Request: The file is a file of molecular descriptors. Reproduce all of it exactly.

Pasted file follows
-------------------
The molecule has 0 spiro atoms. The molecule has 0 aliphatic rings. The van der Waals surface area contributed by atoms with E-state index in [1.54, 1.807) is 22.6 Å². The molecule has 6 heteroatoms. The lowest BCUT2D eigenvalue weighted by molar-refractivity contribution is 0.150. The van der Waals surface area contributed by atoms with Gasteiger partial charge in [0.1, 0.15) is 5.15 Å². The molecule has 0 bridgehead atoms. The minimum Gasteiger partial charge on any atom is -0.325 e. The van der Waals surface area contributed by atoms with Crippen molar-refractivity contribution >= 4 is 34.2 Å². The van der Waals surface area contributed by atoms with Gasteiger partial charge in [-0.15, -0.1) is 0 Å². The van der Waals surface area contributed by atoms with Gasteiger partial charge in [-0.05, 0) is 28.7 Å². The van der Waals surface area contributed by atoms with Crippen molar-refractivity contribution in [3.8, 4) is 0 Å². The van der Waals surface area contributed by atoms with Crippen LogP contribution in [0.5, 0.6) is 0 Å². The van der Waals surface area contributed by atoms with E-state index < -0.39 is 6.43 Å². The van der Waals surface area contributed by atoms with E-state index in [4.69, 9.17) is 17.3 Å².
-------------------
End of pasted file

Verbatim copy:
The molecule has 0 spiro atoms. The molecule has 0 aliphatic rings. The van der Waals surface area contributed by atoms with E-state index in [1.54, 1.807) is 22.6 Å². The molecule has 6 heteroatoms. The lowest BCUT2D eigenvalue weighted by molar-refractivity contribution is 0.150. The van der Waals surface area contributed by atoms with Gasteiger partial charge in [0.1, 0.15) is 5.15 Å². The molecule has 0 bridgehead atoms. The minimum Gasteiger partial charge on any atom is -0.325 e. The van der Waals surface area contributed by atoms with Crippen molar-refractivity contribution >= 4 is 34.2 Å². The van der Waals surface area contributed by atoms with Gasteiger partial charge in [-0.15, -0.1) is 0 Å². The van der Waals surface area contributed by atoms with Gasteiger partial charge in [-0.05, 0) is 28.7 Å². The van der Waals surface area contributed by atoms with Crippen molar-refractivity contribution in [3.8, 4) is 0 Å². The van der Waals surface area contributed by atoms with Crippen LogP contribution in [0.5, 0.6) is 0 Å². The van der Waals surface area contributed by atoms with E-state index < -0.39 is 6.43 Å². The van der Waals surface area contributed by atoms with E-state index in [4.69, 9.17) is 17.3 Å².